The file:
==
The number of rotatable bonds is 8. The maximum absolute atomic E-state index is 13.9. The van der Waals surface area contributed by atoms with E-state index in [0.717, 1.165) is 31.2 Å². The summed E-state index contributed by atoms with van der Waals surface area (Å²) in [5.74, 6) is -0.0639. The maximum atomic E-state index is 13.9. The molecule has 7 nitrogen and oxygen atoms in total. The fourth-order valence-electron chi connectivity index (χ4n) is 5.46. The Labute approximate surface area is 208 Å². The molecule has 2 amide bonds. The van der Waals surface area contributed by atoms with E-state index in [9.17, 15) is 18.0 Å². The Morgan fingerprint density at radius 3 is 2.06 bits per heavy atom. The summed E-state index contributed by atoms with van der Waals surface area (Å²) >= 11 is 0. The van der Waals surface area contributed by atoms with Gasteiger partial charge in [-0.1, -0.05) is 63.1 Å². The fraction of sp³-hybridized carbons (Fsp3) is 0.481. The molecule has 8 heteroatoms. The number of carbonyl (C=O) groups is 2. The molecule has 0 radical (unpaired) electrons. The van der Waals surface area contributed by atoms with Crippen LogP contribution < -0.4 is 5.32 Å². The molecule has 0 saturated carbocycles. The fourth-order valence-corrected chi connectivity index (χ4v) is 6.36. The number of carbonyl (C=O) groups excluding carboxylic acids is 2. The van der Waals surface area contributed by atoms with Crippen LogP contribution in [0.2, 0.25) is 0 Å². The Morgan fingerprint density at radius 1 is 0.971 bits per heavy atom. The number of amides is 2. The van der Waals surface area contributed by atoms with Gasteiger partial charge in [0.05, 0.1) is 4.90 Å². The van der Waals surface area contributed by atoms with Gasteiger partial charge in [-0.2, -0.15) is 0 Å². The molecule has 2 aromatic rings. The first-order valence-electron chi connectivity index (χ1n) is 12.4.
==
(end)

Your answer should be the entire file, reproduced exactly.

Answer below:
The number of rotatable bonds is 8. The maximum absolute atomic E-state index is 13.9. The van der Waals surface area contributed by atoms with E-state index in [0.717, 1.165) is 31.2 Å². The summed E-state index contributed by atoms with van der Waals surface area (Å²) in [5.74, 6) is -0.0639. The maximum atomic E-state index is 13.9. The molecule has 7 nitrogen and oxygen atoms in total. The fourth-order valence-electron chi connectivity index (χ4n) is 5.46. The Labute approximate surface area is 208 Å². The molecule has 2 amide bonds. The van der Waals surface area contributed by atoms with E-state index in [9.17, 15) is 18.0 Å². The Morgan fingerprint density at radius 3 is 2.06 bits per heavy atom. The summed E-state index contributed by atoms with van der Waals surface area (Å²) >= 11 is 0. The van der Waals surface area contributed by atoms with Gasteiger partial charge in [-0.1, -0.05) is 63.1 Å². The fraction of sp³-hybridized carbons (Fsp3) is 0.481. The molecule has 8 heteroatoms. The number of carbonyl (C=O) groups is 2. The molecule has 0 radical (unpaired) electrons. The van der Waals surface area contributed by atoms with Crippen LogP contribution < -0.4 is 5.32 Å². The molecule has 0 saturated carbocycles. The fourth-order valence-corrected chi connectivity index (χ4v) is 6.36. The number of carbonyl (C=O) groups excluding carboxylic acids is 2. The van der Waals surface area contributed by atoms with Crippen LogP contribution in [0.2, 0.25) is 0 Å². The Morgan fingerprint density at radius 1 is 0.971 bits per heavy atom. The number of amides is 2. The van der Waals surface area contributed by atoms with Gasteiger partial charge in [0.05, 0.1) is 4.90 Å². The van der Waals surface area contributed by atoms with Gasteiger partial charge in [-0.2, -0.15) is 0 Å². The molecule has 2 aromatic rings. The first-order valence-electron chi connectivity index (χ1n) is 12.4.